Sunday, October 26, 2003

Resistance to e-learning (still)

People did not want to accept e-learning even as a concept in the early days, and two of the biggest barriers were 1)learners not wanting to take responsibility for managing their own development and 2) trainers not wanting to give up their hierarchical control position. I'm talking about 1997/98 before the hype blitz, when most learners and trainers that I spoke with did not even know what WBT was about, or at best had a primitive superstitious view of it. We all have a need to cling to hierarchies of control, and have anxieties about freedom in a work context.

But the world is changing. Those more entrenched in corporate hierarchies may be unaware of it, but those newly entering the workforce are different than new employees ten or even five years ago. They grew up with technology, and the freedom, even anarchy, that it engenders. Are we "experienced" trainers and consultants to simply ignore the fact that those who populate our world -- those whom we serve -- have different needs, abilities, expectations, and perceptions than those we taught last decade? Are we to ignore the fact that new technologies are enabling new processes for communication and learning? Are we to become like the citizens of the city in Kafka's story whose culture was changed by nomads who suddenly appeared among them, leaving them aliens in their own landscape? In An Old Manuscript, the citizens were accustomed to assaults on their way of life in the old-fashioned military-invasion way, not in the subversive infiltration way. They were left unable to understand the language and customs of the poulation that had appeared within the walls, and could only stand by and watch new norms and new behaviors take over.

Is my view a superficial look from someone who develops e-learning? Far from it. True, I develop e-learning where that is the most appropriate solution for a client. I am primarily a learning strategy consultant (more often recommending classroom-based solutions than online solutions, or some combination of both). And I am a classroom trainer with nearly three decades of experience. I still run classroom courses whenever possible, and I fully understand their value and the value that good trainers add to the learning process.

I am not a technology geek that has descended like a parasite on the training industry without earning my dues -- in fact my comments often upset mainstream e-learning vendors because I see the industry through a trainer's eyes. Learning strategy, objectives and constraints should determine learning solutions, and blindly pursuing e-learning (or classroom learning) is going to produce outcomes that are far from optimal. That's been my mantra for years, yet somehow I often get re-cast as the e-learning zealot. E-learning is not always appropriate, effective, or efficient. Equally, there are instances where classroom solutions may be less effective or less economical.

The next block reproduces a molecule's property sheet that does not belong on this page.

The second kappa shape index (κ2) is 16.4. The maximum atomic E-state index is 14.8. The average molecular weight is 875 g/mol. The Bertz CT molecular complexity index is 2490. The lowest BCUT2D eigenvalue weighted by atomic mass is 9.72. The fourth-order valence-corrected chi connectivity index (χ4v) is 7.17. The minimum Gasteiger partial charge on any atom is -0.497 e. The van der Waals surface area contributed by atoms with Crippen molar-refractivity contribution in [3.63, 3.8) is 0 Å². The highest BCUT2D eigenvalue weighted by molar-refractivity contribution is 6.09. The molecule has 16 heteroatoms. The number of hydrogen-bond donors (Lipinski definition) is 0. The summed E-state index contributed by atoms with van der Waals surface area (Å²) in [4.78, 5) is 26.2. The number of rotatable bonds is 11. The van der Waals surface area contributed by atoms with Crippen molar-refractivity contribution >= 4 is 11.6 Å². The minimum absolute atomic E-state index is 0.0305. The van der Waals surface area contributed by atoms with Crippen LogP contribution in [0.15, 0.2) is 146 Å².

For example, we run a series of courses that help a company's employees get their heads around the wired world, covering subjects like what the Internet is and why it matters, e-business, e-mail etiquette, security and privacy, and so on. Those courses are most effectively taught by e-learning, and the online courses are, appropriately, structured to be experiential. They are efficient as e-learning because each 6-16 hour course can go for $50 or less online, but has to be priced many times higher to be viable in a classroom.

But I digress. I just don't get why some people in the training field still -- at the end of 2003 -- think of e-learning as a threat and interpret any even vaguely positive reference to the concept as a put-down of classroom trainers. If they really understood e-learning, and its place in the array of available training methodologies, they wouldn't feel so insecure and defensive. The citizens in Kafka's story tried denial, but they lost anyway. They could not defend themselves from the changes that were already within their system. If trainers want to have some control over the evolution of their field, and avoid being marginalized, they should embrace innovation instead of fearing it.

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